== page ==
Thursday, May 8, 2014

Visit to the Sturgeon Lab at UNB

On Wednesday, I had the pleasure of meeting with Dr. James Kieffer at the University of New Brunswick to take a little tour of the sturgeon lab they have established there.   In this lab, Dr. Kieffer and his students study the development and behaviour of sturgeon as well as their behavioural and physiological reactions to different environmental changes and stresses.  

With me on this trip, were my two boys Fynn and Rowan.   Both boys love to accompany me on fishing trips, Fynn has actually caught a couple of sturgeon himself last Fall.    Fynn was very excited to visit and actual laboratory where scientists do experiments, while Rowan just wanted to see and touch fish!

Dr. Kieffer brought us all down to the sturgeon lab where the boys got to see all sorts of young sturgeon, and even hold one.   Rowan held, and kissed his, while Fynn opted not to hold one himself, but rather focused on all the devices that were set up to do the experiments.

There were lots of shortnose sturgeon in different containers.   There was also a room with three large containers holding strugeon all of the same age.  In one container were shortnose, the next atlantics, while in the third there were hybrids.    The shortnose and the hybrids looked basically idential to my untrained eye in color, shape and size.   The Atlantics however were much smaller and near black.    Interestingly enough, the same fish used as parents for the hybrids, were used to parent the purebreds.   Essentially the hybrids were half brothers / half sisters to the pure shortnose and atlantics.        It will be interesting to see these fish in a few years once they are bigger to see what traits show up differently in the hybrids versus the shortnose.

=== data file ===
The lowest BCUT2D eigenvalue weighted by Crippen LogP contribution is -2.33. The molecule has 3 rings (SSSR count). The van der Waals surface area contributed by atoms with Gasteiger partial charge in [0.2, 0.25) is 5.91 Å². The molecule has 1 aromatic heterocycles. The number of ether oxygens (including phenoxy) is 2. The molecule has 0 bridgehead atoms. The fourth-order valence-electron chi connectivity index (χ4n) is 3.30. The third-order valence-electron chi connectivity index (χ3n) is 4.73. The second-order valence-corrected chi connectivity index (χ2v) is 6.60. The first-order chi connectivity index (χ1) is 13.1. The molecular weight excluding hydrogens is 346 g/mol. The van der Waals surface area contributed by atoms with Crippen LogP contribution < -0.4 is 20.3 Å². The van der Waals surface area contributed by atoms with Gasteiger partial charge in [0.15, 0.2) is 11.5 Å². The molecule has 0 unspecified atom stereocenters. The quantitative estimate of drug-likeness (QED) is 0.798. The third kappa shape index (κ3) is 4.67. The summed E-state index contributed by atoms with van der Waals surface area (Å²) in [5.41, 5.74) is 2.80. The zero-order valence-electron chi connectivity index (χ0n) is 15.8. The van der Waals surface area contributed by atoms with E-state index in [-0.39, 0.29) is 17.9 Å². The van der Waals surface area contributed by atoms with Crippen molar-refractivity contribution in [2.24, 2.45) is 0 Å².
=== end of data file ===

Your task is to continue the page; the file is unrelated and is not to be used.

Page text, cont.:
Once though the various rooms with sturgeon, Dr. Kieffer took us to a lab with lots of preserved fish in bottles, and skeletons of animals(including real human skeletons!).    The boys found this very interesting as well. especially the Gar and Pufferfish!    We may have a couple of future biology students on our hands here!

One of the interesting things I learned on my trip is that sturgeon do school.    This is something I often wondered.   So if you do go fishing and catch a strugeon, there is a pretty good chance there are more sturgeon around!

I also learned that there definately are some Atlantics around the Sturgeon Alley area, though very few.   Of the 70-something caught for the Sturgeon Tournament last October, there were (I think) 2 atlantics recorded and both rather small.  Those that I have been catching are probably not actually atlantics but possibly hybrids.   I will be gathering much better data in the future getting video of those fish from all angles with measurements in the pictures to ensure scale is accurate.   This information will help the folk at UNB to best determine exactly what the traits are we have questioned on these strugeon and what exactly is going on there.

We also chatted about where one would go to catch one of the BIG atlantics.   Apparently every year they find 10-12 foot (400 pound!) Atlantic Sturgeon in their nets over on the other side of the Kingston Peninsula.  I am going to have to head over there before long to see if I can hook into a fish the size of my kayak!    Obviously I won't be able to get it into my kayak, but I'd love to get it next to the kayak where I'd be sure to grab some awesome video and pictures!     There is great striper fishing over there as well, so all the more reason to give it a try!

Anyhow, thank you again Dr. Kieffer for a very education and fun time for my boys and I!   I am sure we will be in touch again soon!